And yet in these stories there is something that may help the reader better understand human nature, and therefore themselves. In Dimmesdale's self-delusion, in Hester's dream of a normal family life, in Chillingworth's desire to get even, we discover our own self-delusions, impossible dreams, and anger at wrongs against us. And when Hawthorne writes of Ethan Brand--that he "was no longer a brother-man, opening the chambers or the dungeons of our common nature by the key of sympathy"(22)--we feel the accusation. We pity and forgive these characters because their foibles are so much our own.

None of these characters is one-dimensional. Dimmesdale does not seek to rekindle the affair with Hester and, like Brand, possesses a developed conscience that will not allow him to make light of his actions. Hester shows goodwill toward the poor and the sinful, and Chillingworth bequeaths to Pearl his legacy.

Hawthorne acknowledged that there is both good and evil in all of us. "This contrast, or intermingling of tragedy with mirth, happens daffy, hourly, momentarily."(23) And the best way to come to terms with this is not by judging others; it is by being self-aware of the frigid regions of our own heart. Only then may we avoid the error of Ethan Brand: "the infinite absurdity of seeking throughout the world for what was the closest of all things to himself, and looking into every heart, save his own."(24)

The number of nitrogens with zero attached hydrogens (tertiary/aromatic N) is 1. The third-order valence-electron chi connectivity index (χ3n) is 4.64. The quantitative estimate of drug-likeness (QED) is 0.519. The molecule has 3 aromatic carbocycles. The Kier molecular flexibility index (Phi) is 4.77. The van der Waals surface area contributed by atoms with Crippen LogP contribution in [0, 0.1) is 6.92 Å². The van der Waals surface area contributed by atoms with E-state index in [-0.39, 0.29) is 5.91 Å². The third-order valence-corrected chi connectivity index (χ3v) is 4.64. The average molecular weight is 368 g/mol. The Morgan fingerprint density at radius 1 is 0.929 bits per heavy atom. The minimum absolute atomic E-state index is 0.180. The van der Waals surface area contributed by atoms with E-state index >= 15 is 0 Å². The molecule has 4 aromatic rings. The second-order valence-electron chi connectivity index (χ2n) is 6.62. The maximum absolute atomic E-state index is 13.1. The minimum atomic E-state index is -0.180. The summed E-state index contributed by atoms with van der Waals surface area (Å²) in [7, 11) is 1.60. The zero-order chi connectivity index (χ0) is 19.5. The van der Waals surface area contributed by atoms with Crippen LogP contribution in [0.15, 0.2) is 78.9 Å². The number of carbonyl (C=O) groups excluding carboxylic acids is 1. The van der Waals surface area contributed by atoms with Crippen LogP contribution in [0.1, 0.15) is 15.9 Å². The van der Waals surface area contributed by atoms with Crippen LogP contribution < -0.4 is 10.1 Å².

(1.) Quoted in Edwin Haviland Miller, Salem Is My Dwelling Place: A Life of Nathaniel Hawthorne (Iowa City: University of Iowa Press), 405.

(2.) Selected Short Stories of Nathaniel Hawthorne, Alfred Kazin, ed. (New York: Ballantine Books, 1983), 28.

(3.) Jonathan Edwards: Basic Writings, "Christian Doctrine of Original Sin Defended," Ola Elizabeth Winslow, ed. (New York: Penguin Books, 1966), 228.

(4.) Nathaniel Hawthorne, The Blithedale Romance (New York: W.W. Norton & Company), 66.

(5.) Hawthorne, Blithedale, 94.

(6.) Selected Short Stories, 231.

(7.) Nathaniel Hawthorne, "The Haunted Mind," in The Oxford Book of Essays, John Gross, ed. (New York: Oxford University Press, 1992), 189.

(8.) Selected Short Stories, 33.

(9.) Nathaniel Hawthorne, The House of the Seven Gables (Boston: Houghton Mifflin, 1964), 146-47.

(10.) Quoted in Frederick Crews, The Sins of the Fathers: Hawthorne's Psychological Themes (Berkeley: University of California Press, 1966), 144.

(11.) Nathaniel Hawthorne, The Scarlet Letter (New York: Bantam Books, 1986), 184.

(12.) Hawthorne, Scarlet Letter, 233.

(13.) Hawthorne, Scarlet Letter, 183.

(14.) Hawthorne, Scarlet Letter, 231-33.

(15.) Hawthorne, Scarlet Letter, 176.

(16.) Hawthorne, Scarlet Letter, 234.

(17.) F.O. Matthiessen, American Renaissance: Art and Expression in the Age of Emerson and Whitman (New York: Oxford University Press, 1941), 344.

(18.) Selected Short Stories, 111-12.

(19.) Quoted in Matthiessen, American Renaissance, 345.

(20.) Selected Short Stories, 224.

(21.) Hawthorne, Scarlet Letter, 60.

(22.) Selected Short Stories, 233.

(23.) Hawthorne, Seven Gables, 253.

(24.) Selected Short Stories, 224.

Mark Richard Barna is a freelance writer with a special interest in American literature of the nineteenth century. He lives in Berkeley, California.
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Date:Mar 1, 1998